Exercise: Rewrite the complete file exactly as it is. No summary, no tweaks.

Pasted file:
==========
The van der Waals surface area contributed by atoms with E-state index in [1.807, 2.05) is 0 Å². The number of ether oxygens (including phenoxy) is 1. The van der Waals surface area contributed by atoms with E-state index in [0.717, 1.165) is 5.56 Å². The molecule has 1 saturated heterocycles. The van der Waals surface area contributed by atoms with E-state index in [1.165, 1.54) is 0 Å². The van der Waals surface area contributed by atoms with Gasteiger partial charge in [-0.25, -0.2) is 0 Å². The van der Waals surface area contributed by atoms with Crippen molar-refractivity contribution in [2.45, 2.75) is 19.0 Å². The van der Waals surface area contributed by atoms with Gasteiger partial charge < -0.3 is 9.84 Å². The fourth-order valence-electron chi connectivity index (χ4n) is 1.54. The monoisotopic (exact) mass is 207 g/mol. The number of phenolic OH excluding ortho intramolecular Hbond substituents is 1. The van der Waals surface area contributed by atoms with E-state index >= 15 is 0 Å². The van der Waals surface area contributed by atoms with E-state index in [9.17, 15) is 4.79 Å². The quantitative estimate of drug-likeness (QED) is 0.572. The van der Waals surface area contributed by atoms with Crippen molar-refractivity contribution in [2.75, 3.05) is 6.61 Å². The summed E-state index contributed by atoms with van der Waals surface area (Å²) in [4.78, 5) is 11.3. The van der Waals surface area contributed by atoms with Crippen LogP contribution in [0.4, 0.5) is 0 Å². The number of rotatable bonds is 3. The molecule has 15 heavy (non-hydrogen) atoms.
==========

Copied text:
The van der Waals surface area contributed by atoms with E-state index in [1.807, 2.05) is 0 Å². The number of ether oxygens (including phenoxy) is 1. The van der Waals surface area contributed by atoms with E-state index in [0.717, 1.165) is 5.56 Å². The molecule has 1 saturated heterocycles. The van der Waals surface area contributed by atoms with E-state index in [1.165, 1.54) is 0 Å². The van der Waals surface area contributed by atoms with Gasteiger partial charge in [-0.25, -0.2) is 0 Å². The van der Waals surface area contributed by atoms with Crippen molar-refractivity contribution in [2.45, 2.75) is 19.0 Å². The van der Waals surface area contributed by atoms with Gasteiger partial charge < -0.3 is 9.84 Å². The fourth-order valence-electron chi connectivity index (χ4n) is 1.54. The monoisotopic (exact) mass is 207 g/mol. The number of phenolic OH excluding ortho intramolecular Hbond substituents is 1. The van der Waals surface area contributed by atoms with E-state index >= 15 is 0 Å². The van der Waals surface area contributed by atoms with E-state index in [9.17, 15) is 4.79 Å². The quantitative estimate of drug-likeness (QED) is 0.572. The van der Waals surface area contributed by atoms with Crippen molar-refractivity contribution in [2.75, 3.05) is 6.61 Å². The summed E-state index contributed by atoms with van der Waals surface area (Å²) in [4.78, 5) is 11.3. The van der Waals surface area contributed by atoms with Crippen LogP contribution in [0.4, 0.5) is 0 Å². The number of rotatable bonds is 3. The molecule has 15 heavy (non-hydrogen) atoms.